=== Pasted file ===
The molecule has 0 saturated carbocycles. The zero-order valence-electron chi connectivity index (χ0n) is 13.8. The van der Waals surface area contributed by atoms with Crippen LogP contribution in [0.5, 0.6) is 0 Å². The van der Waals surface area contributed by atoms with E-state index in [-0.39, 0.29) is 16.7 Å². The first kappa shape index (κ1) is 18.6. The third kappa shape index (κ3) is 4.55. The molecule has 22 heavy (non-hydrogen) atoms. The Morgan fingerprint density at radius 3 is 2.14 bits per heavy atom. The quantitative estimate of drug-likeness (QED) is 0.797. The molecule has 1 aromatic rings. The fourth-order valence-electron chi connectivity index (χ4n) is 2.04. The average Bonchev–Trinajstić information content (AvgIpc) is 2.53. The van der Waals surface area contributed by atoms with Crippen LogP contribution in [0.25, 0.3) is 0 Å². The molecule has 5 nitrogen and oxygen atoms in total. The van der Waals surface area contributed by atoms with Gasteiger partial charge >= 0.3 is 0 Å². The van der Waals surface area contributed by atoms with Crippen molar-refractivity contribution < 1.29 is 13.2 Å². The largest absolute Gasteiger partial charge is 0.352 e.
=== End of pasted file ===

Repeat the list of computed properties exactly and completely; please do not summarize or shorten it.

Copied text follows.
The molecule has 0 saturated carbocycles. The zero-order valence-electron chi connectivity index (χ0n) is 13.8. The van der Waals surface area contributed by atoms with Crippen LogP contribution in [0.5, 0.6) is 0 Å². The van der Waals surface area contributed by atoms with E-state index in [-0.39, 0.29) is 16.7 Å². The first kappa shape index (κ1) is 18.6. The third kappa shape index (κ3) is 4.55. The molecule has 22 heavy (non-hydrogen) atoms. The Morgan fingerprint density at radius 3 is 2.14 bits per heavy atom. The quantitative estimate of drug-likeness (QED) is 0.797. The molecule has 1 aromatic rings. The fourth-order valence-electron chi connectivity index (χ4n) is 2.04. The average Bonchev–Trinajstić information content (AvgIpc) is 2.53. The van der Waals surface area contributed by atoms with Crippen LogP contribution in [0.25, 0.3) is 0 Å². The molecule has 5 nitrogen and oxygen atoms in total. The van der Waals surface area contributed by atoms with Gasteiger partial charge >= 0.3 is 0 Å². The van der Waals surface area contributed by atoms with Crippen molar-refractivity contribution < 1.29 is 13.2 Å². The largest absolute Gasteiger partial charge is 0.352 e.